Minor Acre Farms
- Sustainable Practices
- Food Prep
- Fruiting Trees & Bushes
- Herb Garden
- Container Gardening
The goal is to avoid the use of pesticides as much as possible, and to minimize any resulting toxic exposures.
* This is an excellent resource to find the best treatment protocol for your situation:
* Download the Mass.Gov Varroa Mite Brochure - pdf here.
Varroa destructor (Varroa mite) is an external parasitic mite that attacks and feeds on the honey bees' Apis cerana and Apis mellifera. The mite is a vector for at least five debilitating bee viruses that will kill your hive if not mitigated and treated efficiently.
The various treatment protocols range from management to chemical measures. The required treatment usually encompasses both management AND treatment. - Wiki Ref.
"Companion planting in gardening and agriculture is the planting of different crops in proximity for any of a number of
different reasons, including pest control, pollination, providing habitat for beneficial insects, maximizing use of space,
and to otherwise increase crop productivity. Companion planting is a form of polyculture."
We plant Marigolds as an insect deterent and rotate crops for soil fertility. We stagger crops like potatoes and squash by years to break pest cycles. We also take a year off for lambs to reduce parasitic load.
We avoid using pesticides and have tried everything from neem oil to picking off bugs by hand. I've started to photograph and identify
specifically overpopulated and destructive bugs like the asparagus beetle, squash bugs and four lined plant bug that wiped out our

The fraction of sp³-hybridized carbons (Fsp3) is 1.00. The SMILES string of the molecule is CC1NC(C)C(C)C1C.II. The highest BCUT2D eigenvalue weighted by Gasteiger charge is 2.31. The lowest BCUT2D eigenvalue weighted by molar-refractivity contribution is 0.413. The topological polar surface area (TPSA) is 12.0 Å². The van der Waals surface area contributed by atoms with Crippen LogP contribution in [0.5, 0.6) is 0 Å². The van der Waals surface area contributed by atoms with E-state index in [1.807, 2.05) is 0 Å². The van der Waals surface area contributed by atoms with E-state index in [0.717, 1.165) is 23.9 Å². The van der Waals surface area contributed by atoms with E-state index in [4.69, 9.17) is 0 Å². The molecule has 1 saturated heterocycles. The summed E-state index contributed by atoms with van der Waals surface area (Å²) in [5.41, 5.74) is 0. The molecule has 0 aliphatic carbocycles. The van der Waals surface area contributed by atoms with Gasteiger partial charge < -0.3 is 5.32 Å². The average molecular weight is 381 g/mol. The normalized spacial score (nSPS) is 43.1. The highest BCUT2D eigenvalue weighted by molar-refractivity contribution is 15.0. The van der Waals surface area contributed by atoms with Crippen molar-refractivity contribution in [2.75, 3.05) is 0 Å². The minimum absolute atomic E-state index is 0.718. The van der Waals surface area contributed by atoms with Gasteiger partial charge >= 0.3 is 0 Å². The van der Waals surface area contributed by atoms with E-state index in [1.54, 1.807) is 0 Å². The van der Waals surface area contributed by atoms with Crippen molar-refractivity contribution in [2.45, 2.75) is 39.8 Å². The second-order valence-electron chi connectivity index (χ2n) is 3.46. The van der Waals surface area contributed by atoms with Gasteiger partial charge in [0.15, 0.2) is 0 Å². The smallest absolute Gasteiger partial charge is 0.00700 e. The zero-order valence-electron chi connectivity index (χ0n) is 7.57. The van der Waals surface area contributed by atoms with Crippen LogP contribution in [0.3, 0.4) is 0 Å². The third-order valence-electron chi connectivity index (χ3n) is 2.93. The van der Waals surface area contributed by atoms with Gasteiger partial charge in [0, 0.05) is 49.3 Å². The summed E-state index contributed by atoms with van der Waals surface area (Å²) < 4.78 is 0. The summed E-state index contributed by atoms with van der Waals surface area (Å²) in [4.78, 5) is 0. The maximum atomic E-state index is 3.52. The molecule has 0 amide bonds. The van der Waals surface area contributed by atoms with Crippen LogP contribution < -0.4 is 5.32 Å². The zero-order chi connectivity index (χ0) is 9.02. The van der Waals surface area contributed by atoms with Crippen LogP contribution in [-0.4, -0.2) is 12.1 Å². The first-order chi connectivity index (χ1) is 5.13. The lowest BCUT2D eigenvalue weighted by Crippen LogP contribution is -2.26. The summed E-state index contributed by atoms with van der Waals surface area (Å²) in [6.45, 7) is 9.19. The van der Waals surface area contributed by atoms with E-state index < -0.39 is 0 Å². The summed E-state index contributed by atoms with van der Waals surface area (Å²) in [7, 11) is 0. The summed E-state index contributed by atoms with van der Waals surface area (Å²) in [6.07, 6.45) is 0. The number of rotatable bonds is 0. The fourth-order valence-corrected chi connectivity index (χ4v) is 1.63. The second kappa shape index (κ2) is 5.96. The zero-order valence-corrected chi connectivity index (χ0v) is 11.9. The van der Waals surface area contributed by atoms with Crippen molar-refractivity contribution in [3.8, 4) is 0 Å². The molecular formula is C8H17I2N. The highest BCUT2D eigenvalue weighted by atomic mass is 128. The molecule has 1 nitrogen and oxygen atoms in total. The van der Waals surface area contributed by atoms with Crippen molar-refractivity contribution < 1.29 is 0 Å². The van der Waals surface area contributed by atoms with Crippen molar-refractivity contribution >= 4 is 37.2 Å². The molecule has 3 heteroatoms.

squash and oregano. I found a slug that quickly decimated a horseradish plant last year. And, our broccoli was absolutely riddled
with cabbage worms that refused to let go until I soaked them in salt water. They ruined broccoli for me for that whole summer.
This year, we intent to spot spray sparingly to try to knock back the destructive elements of our pest community.
(Side note on the cabbage worms: These are the caterpillars of cabbage white butterflies and they are beautiful.)
Sometimes things get in. It's a farm. It's inevitable. We've had our go 'round with pantry moths. Spiders are our friends. Spring brings sugar ants and fall has been accompanied by the invasion of the stink bug hoards. We use pesticides VERY sparingly. Sticky traps work. But most of all, protecting all of our pantry goods in air tight containers is key. It hasn't been a real problem, but I felt it was worth mentioning.
We are in a suburban area. The creatures we get most frequently are:
Some are good, some are bad.
Managing populations of insects that destroy food crops without hindering the work of our beneficial insect friends is a fine line to walk. Bugs are everywhere in the garden. It seems like there's an individual species of bug for every fruit and vegetable crop we grow, and each requires its individual management protocol. We do our best to identify them as we encounter them, and address each destructive incident individually.
Just like bugs, not all of these guys are bad. Some are lovely, but others wreak havoc.